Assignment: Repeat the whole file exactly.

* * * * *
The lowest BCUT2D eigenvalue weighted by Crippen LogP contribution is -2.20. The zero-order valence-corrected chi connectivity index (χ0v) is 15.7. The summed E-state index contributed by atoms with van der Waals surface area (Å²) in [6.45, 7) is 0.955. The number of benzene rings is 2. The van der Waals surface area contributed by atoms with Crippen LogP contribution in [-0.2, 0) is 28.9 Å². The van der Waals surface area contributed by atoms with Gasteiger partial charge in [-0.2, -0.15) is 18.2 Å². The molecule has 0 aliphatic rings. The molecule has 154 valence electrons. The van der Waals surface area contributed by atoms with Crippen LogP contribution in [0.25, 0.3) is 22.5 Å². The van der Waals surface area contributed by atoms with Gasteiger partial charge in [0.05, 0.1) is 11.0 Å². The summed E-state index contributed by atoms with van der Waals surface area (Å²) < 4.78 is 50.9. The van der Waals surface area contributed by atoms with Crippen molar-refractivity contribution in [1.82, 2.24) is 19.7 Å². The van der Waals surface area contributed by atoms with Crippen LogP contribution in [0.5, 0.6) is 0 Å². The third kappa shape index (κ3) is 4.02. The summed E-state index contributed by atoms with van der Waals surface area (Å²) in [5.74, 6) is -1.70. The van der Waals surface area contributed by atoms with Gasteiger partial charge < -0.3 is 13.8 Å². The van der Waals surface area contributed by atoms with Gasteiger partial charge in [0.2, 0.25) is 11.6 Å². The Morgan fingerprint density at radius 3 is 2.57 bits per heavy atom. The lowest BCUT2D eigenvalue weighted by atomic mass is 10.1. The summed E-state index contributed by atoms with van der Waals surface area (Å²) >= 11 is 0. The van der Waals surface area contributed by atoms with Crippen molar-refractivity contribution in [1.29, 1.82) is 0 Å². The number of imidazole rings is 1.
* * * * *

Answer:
The lowest BCUT2D eigenvalue weighted by Crippen LogP contribution is -2.20. The zero-order valence-corrected chi connectivity index (χ0v) is 15.7. The summed E-state index contributed by atoms with van der Waals surface area (Å²) in [6.45, 7) is 0.955. The number of benzene rings is 2. The van der Waals surface area contributed by atoms with Crippen LogP contribution in [-0.2, 0) is 28.9 Å². The van der Waals surface area contributed by atoms with Gasteiger partial charge in [-0.2, -0.15) is 18.2 Å². The molecule has 0 aliphatic rings. The molecule has 154 valence electrons. The van der Waals surface area contributed by atoms with Crippen LogP contribution in [0.25, 0.3) is 22.5 Å². The van der Waals surface area contributed by atoms with Gasteiger partial charge in [0.05, 0.1) is 11.0 Å². The summed E-state index contributed by atoms with van der Waals surface area (Å²) < 4.78 is 50.9. The van der Waals surface area contributed by atoms with Crippen molar-refractivity contribution in [1.82, 2.24) is 19.7 Å². The van der Waals surface area contributed by atoms with Crippen LogP contribution in [0.5, 0.6) is 0 Å². The third kappa shape index (κ3) is 4.02. The summed E-state index contributed by atoms with van der Waals surface area (Å²) in [5.74, 6) is -1.70. The van der Waals surface area contributed by atoms with Gasteiger partial charge < -0.3 is 13.8 Å². The van der Waals surface area contributed by atoms with Gasteiger partial charge in [0.2, 0.25) is 11.6 Å². The Morgan fingerprint density at radius 3 is 2.57 bits per heavy atom. The lowest BCUT2D eigenvalue weighted by atomic mass is 10.1. The summed E-state index contributed by atoms with van der Waals surface area (Å²) >= 11 is 0. The van der Waals surface area contributed by atoms with Crippen molar-refractivity contribution in [1.29, 1.82) is 0 Å². The number of imidazole rings is 1.